Caterpocalypse New Jersey
I pushed a long rocky day out of Pennsylvania to meet my best friend Sean in Delaware Water Gap, a town on the border with New Jersey. We camped that night and caught up over campfire quesadillas, guacamole, beers, and cigars, courtesy of Sean’s preparedness. It was a great evening.
He joined me for the next day over a pleasant trail—better than Pennsylvania already! And not what you expect of NJ. The Delaware Water Gap area has a unique feel to it: lots of low ridge line over lakes and ponds.
But it wasn’t all peaceful. The Great Caterpocalypse crossed state lines too. The fuzzy creepers inched up our packs when we stopped and dangled from trees when we hiked. At night, when we camped, it sounded like it was raining when it wasn’t. I’d heard the sound for a few days but thought nothing of it. Seeds and twigs fall from trees all the time. But I confirmed with several people and my worst fears were realized: that’s no rain, that’s caterpoop. The second stage of the invasion had begun. Day and night they maintained the siege. Little green pellets collected on our tents, on our heads, in our food. We marveled at the incalculable legion of these creatures simultaneously pooping. Though humanity suffered no casualties, I could not help but feel this war was lost.
Since we had his car, before Sean left we drove to a movie theater to see the new Mad Max movie. Awesome film. We stuffed ourselves at Texas Roadhouse and he drove me back along a rather treacherous road in the rain (real rain this time). I hiked a few miles and tented.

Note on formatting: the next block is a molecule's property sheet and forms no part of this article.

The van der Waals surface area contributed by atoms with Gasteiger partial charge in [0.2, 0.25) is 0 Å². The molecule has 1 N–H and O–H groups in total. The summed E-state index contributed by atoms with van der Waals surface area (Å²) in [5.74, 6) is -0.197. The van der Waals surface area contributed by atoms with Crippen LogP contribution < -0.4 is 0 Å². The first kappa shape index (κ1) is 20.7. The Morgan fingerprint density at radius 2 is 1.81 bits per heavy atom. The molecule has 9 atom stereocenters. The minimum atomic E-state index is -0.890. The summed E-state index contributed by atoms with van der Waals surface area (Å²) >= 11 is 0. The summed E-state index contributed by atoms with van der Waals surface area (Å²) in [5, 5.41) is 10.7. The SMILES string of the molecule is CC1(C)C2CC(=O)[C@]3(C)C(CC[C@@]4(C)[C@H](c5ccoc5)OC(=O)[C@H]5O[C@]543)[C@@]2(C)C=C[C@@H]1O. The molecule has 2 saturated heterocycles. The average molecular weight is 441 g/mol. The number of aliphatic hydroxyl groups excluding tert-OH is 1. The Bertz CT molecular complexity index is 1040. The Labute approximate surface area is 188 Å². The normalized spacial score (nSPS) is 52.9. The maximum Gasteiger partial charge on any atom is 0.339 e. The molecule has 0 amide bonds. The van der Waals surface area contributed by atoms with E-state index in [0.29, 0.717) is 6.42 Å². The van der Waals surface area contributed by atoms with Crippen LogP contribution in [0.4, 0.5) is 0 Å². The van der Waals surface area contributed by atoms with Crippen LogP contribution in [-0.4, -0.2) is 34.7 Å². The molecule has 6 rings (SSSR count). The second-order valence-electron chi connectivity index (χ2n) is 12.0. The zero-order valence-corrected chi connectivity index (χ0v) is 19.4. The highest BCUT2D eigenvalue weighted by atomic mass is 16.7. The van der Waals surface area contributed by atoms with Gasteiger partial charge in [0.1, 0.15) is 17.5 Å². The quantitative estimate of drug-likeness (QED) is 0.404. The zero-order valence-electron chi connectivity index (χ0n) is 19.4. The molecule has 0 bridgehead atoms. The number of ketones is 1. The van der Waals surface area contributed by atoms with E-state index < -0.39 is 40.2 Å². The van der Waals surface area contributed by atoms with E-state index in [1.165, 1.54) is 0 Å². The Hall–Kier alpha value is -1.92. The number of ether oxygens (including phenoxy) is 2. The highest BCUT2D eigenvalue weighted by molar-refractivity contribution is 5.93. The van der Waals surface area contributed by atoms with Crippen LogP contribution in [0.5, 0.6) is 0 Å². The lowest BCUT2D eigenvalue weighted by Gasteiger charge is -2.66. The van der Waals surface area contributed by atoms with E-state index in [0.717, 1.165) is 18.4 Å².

I woke up to Day 100. 100 days. What a trip! And it turns out what they say about NJ is true: it does have the most bears. I saw two bears that very morning, spotting each off the side of the trail after hearing a sound. Both times I felt a bit nervous moving along as I watched them watch me pass at a distance. Unfortunately I was more inclined to move along than to pull out my camera. I ended at Rutherford Shelter just before a heavy downpour, 17.6 miles.
The next day I walked around a cool marsh called the Wallkill Reserve and the day after I walked over a stunningly beautiful boardwalk. The New Jersey section was turning out to be the absolute winner in the beauty/effort ratio. Cattail down drifted in the sun’s tide as I walked. Butterflies flitted in the shadows of reeds.
As I approached a road crossing I thought I saw a wild strawberry; it wasn’t. But it did make me recall the strawberry-rhubarb pie my mom made when I was small. I started craving it. Then, at the road, I visited Heaven Hill Farm to buy lunch. And there it was. A whole strawberry-rhubarb pie. I bought it for ten dollars and ate half on the spot. Amazing.
By the end of the day I had caught up to a bubble of hikers I knew but hadn’t seen in weeks: 5, Wild Thing, Mouse, Typo, Peter Pan, and I met hikers Bladje (his name was Blaze but there were too many Blazes hiking so it devolved, rhymes with hodgepodge), Remedy (Wild Thing’s brother), and Gucci. It was such a great day I hiked a new record of 23.6 miles and hardly felt bad.
Oh yeah, and I crossed the border into New York!
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